North Pole ice cap is melting, say scientists

THE North Pole is melting, top British and US scientists have discovered. They predict that the year-round polar ice cap will disappear entirely in the next century, due to global warming.

New research from the first ever sea voyage across the Pole - made by icebreakers - to be published later this year, shows that a layer of water under the ice is warming up astonishingly fast.

Scientists suspect that the rapid rise in temperature is connected to a disruption of currents in the North Atlantic reported in the Independent on Sunday earlier this year. The disruption - which follows the failure of the "Odden Feature" in the Greenland Sea for the third year in succession - threatens to affect the Gulf stream.

Computer modelling of the likely progress of global warming at the Meteorological Office's Hadley Centre for Climate Research and Prediction forecasts that the Arctic will warm up faster than anywhere else on earth - by between 6C and 8C over the next century.

Dr Peter Wadhams, Co-ordinator of the European Commission's Sub-Polar Ocean Programme, says that this would be enough to melt the now-permanent ice. "We would see the sea ice cap going completely in the summer, but remaining in the winter," he said.

New research, to be published later this year by Professor Knut Aagaard of the University of Washington in Seattle, comes from a month-long 2,300- mile voyage through the polar ice from Alaska to Iceland in 1994 by two icebreakers, the Polar Sea from the US and Canada's Louis St-Laurent. When they reached the Pole in August they unexpectedly met a Russian icebreaker carrying 75 schoolchildren who had won a competition. The three ships completed the voyage together.

Measurements taken on the journey revealed "a large overall warming" of a layer of water some 200 metres below the ice cap. Its temperature appears to have jumped by 1C in just five years.

Other research shows that water flowing up the Norwegian coast into the Arctic - easily tracked because it is contaminated with radioactive pollution from Sellafield - has also grown warmer recently. Meanwhile the amount of ice drifting down from the Arctic to the Greenland Sea has fallen by nearly 40 per cent.

Dr Wadhams, who works at the Scott Polar Research Institute in Cambridge, attributes the increasing temperatures to global warming and says they are likely to speed up the melting of the ice. This, in itself, is unlikely to cause an increase in sea level rise, as floating ice displaces water and the ice caps on land masses like Greenland will take much longer to melt.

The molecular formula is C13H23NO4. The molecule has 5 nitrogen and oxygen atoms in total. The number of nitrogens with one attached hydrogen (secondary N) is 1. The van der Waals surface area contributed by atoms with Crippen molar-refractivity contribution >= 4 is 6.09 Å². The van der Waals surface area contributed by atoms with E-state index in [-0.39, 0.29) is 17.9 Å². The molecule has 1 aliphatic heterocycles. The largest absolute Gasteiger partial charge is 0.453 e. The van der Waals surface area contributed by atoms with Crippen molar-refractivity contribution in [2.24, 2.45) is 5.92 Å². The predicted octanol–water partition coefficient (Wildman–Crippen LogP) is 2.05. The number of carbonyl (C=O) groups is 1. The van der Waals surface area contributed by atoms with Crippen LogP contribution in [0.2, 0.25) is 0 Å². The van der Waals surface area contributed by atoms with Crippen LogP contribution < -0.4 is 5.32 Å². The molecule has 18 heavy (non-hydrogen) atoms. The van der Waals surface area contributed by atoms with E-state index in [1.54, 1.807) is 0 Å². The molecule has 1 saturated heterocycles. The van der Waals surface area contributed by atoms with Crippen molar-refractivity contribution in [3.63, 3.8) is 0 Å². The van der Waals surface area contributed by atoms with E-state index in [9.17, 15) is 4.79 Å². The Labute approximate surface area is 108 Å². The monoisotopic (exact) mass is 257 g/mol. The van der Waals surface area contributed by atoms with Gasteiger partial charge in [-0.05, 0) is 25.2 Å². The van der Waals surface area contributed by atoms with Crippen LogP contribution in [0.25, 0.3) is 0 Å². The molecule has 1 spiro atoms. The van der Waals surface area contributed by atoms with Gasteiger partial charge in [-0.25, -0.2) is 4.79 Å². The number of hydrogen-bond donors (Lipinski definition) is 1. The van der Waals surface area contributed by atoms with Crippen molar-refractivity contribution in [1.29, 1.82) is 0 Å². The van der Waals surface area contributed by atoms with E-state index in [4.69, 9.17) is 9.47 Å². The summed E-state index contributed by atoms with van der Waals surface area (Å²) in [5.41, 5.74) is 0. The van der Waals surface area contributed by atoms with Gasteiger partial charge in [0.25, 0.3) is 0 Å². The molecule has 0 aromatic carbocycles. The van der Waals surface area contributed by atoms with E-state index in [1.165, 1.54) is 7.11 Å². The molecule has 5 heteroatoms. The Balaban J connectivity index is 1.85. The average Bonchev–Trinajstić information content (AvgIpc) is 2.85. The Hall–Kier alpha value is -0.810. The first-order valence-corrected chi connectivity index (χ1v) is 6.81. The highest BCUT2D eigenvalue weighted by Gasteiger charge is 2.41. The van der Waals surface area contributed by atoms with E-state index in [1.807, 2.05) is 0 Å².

Dr Wadhams says that the changes in the Arctic are likely to be connected to the disappearance of the Odden Feature, where water is sucked down from the surface to the sea bed, feeding a vast deep current which links all of the world's oceans. He says: "These two extremely significant phenomena have suddenly occurred in the last five years. They may well be connected. This has made the Arctic the focus of attention in marine science."

PROMOTED VIDEO
Have you tried new the Independent Digital Edition apps?
News
ebooksAn unforgettable anthology of contemporary reportage
Arts and Entertainment
glastonbury
News
i100
Arts and Entertainment
Shock of the news: Jake Gyllenhaal in ‘Nightcrawler’
filmReview: Gyllenhaal, in one of his finest performances, is funny, engaging and sinister all at once
Life and Style
Taste the difference: Nell Frizzell tucks into a fry-up in Jesse's cafe in east London
food + drinkHow a bike accident left one woman living in a distorted world in which spices smell of old socks and muesli tastes like pork fat
Arts and Entertainment
Kit Harington has been given a huge pay rise to extend his contract as Jon Snow in Game of Thrones
tv
Arts and Entertainment
Don’t send in the clowns: masks and make-up conceal true facial expressions, thwarting our instinct to read people’s minds through their faces, as seen in ‘It’
filmThis Halloween, we ask what makes Ouija boards, demon dolls, and evil clowns so frightening?
News
peopleFarage challenges 'liberally biased' comedians to 'call him a narcissist'
Arts and Entertainment
Liam and Zayn of One Direction play with a chimpanzee on the set of their new video for 'Steal My Girl'
music
Arts and Entertainment
Young Fathers are the surprise winners of this year's Mercury Music Prize
music
News
i100
Latest stories from i100
Have you tried new the Independent Digital Edition apps?
Independent Dating
and  

By clicking 'Search' you